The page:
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Because of their size and visible effects on vegetation, Kruger Park’s elephants are a highly emotive subject, fuelling acrimonious debates, cries of ‘too many elephants’ and ‘Kruger has an elephant problem’ – followed by demands for ‘unavoidable culling’. The reality is far more complex.
The story of elephant management in Kruger National Park has something in common with the tale of porridge in the paws of three bears: too few, too many and just right.
But let’s get one thing straight right up front: there’s no authoritative or scientifically accepted definition of how many elephants there should be in the park. Nor is there any scientific basis for setting elephant carrying capacity. Because of the absence of historical records, we don’t know if high elephant densities in the park are a “new normal” or an “old natural”.
So the idea of the right number is a moving target, depending on personal opinion formed through experiences, anecdotes, numbers, rates of growth, limited visual impressions and hearsay. Along the way, as numbers have fluctuated, there has been much confusion and pain — especially for the elephants.
Before European hunters arrived with guns, the Lowveld would have rippled with elephants. By the end of the ivory hunting carnage, they had been exterminated. Then, in 1905, one was seen at the confluence of the Olifants and Letaba rivers, probably having moved in from Mozambique.
Kruger National Park become a national park in 1926 and, with protection, elephants drifted back into the area, spreading across the park and doing what elephants have always done: pushing over trees and creating open savanna landscapes with more grasses. In 1938 there were an estimated 400 — and the herds kept growing.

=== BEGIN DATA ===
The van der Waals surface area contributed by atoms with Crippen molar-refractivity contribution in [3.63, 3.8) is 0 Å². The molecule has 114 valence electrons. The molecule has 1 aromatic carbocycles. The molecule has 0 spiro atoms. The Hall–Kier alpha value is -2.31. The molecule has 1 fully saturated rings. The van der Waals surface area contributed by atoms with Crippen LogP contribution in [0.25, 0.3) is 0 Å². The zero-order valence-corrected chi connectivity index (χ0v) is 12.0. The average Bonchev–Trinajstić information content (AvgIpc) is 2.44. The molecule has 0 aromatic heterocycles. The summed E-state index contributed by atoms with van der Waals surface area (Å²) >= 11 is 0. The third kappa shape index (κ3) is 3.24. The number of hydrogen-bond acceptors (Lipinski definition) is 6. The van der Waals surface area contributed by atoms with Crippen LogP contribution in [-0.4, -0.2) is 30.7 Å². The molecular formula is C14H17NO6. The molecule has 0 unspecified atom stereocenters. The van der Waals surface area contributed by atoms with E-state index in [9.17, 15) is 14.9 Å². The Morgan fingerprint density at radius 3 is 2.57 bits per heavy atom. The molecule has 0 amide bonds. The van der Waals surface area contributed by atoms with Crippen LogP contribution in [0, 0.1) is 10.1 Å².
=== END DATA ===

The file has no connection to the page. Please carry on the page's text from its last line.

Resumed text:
By the 1960s, park management, keen to preserve the park’s pristine state (whatever that means, in an ever-changing biome), decided there were too many elephants and recommended culling. But how many was too many?
The answer appears to have come from a former Kruger Park director, Dr Salomon Joubert, who assessed (a thumb-suck, it turns out) that an optimum number was one elephant per square mile, which meant around 7,000 elephants max — roughly what the park had at the time.
In 1967, as numbers grew, the culling began. By 1995, when it ended, 14,629 elephants had been killed. By then, a large abattoir had been built at Skukuza to process the mountains of meat.
What stopped the slaughter was growing public disgust and a challenge. Dr GA Robinson, then head of SANParks, placed a moratorium on culling and challenged scientists to find a workable alternative. By then, there was a growing global backlash against culling.
Adaptive Management Plan
What they produced was an adaptive management plan that would provide sufficient evidence to control elephants without shooting them. And it worked.
SANParks shifted from controlling to adaptation, noting the impact of elephants on their environment — how and where they move and use the landscape, the time they spend in those areas, the demographics of the specific elephants and what they’re doing when they’re there.
Instead of managing numbers, policy changed to influencing how elephants used space, using fire, water and fencing off large trees. It was flexible, anticipated surprises and was prepared to re-set objectives as people learnt.